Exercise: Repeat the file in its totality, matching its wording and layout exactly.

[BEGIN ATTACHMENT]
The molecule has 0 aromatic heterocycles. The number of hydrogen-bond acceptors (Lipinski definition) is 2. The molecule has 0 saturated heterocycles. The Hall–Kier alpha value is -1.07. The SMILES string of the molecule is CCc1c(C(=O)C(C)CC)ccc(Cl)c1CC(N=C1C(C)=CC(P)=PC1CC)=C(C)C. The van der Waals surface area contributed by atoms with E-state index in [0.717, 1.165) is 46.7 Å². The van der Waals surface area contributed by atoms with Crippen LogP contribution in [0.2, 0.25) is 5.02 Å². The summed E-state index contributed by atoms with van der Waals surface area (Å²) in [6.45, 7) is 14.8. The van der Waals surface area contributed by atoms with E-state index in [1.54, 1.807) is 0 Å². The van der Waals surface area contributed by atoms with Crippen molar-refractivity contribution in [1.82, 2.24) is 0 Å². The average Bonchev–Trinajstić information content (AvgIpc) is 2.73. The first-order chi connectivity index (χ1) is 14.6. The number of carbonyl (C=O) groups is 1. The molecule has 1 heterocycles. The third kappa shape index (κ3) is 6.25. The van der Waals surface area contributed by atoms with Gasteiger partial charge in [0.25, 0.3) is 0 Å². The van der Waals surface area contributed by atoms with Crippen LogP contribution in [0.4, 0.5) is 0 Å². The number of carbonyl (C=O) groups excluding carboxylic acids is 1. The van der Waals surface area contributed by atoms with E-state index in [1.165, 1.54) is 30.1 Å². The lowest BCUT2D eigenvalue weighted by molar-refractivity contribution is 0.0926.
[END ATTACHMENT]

The molecule has 0 aromatic heterocycles. The number of hydrogen-bond acceptors (Lipinski definition) is 2. The molecule has 0 saturated heterocycles. The Hall–Kier alpha value is -1.07. The SMILES string of the molecule is CCc1c(C(=O)C(C)CC)ccc(Cl)c1CC(N=C1C(C)=CC(P)=PC1CC)=C(C)C. The van der Waals surface area contributed by atoms with E-state index in [0.717, 1.165) is 46.7 Å². The van der Waals surface area contributed by atoms with Crippen LogP contribution in [0.2, 0.25) is 5.02 Å². The summed E-state index contributed by atoms with van der Waals surface area (Å²) in [6.45, 7) is 14.8. The van der Waals surface area contributed by atoms with E-state index in [1.54, 1.807) is 0 Å². The van der Waals surface area contributed by atoms with Crippen molar-refractivity contribution in [1.82, 2.24) is 0 Å². The average Bonchev–Trinajstić information content (AvgIpc) is 2.73. The first-order chi connectivity index (χ1) is 14.6. The number of carbonyl (C=O) groups is 1. The molecule has 1 heterocycles. The third kappa shape index (κ3) is 6.25. The van der Waals surface area contributed by atoms with Gasteiger partial charge in [0.25, 0.3) is 0 Å². The van der Waals surface area contributed by atoms with Crippen LogP contribution in [0.4, 0.5) is 0 Å². The number of carbonyl (C=O) groups excluding carboxylic acids is 1. The van der Waals surface area contributed by atoms with E-state index in [1.165, 1.54) is 30.1 Å². The lowest BCUT2D eigenvalue weighted by molar-refractivity contribution is 0.0926.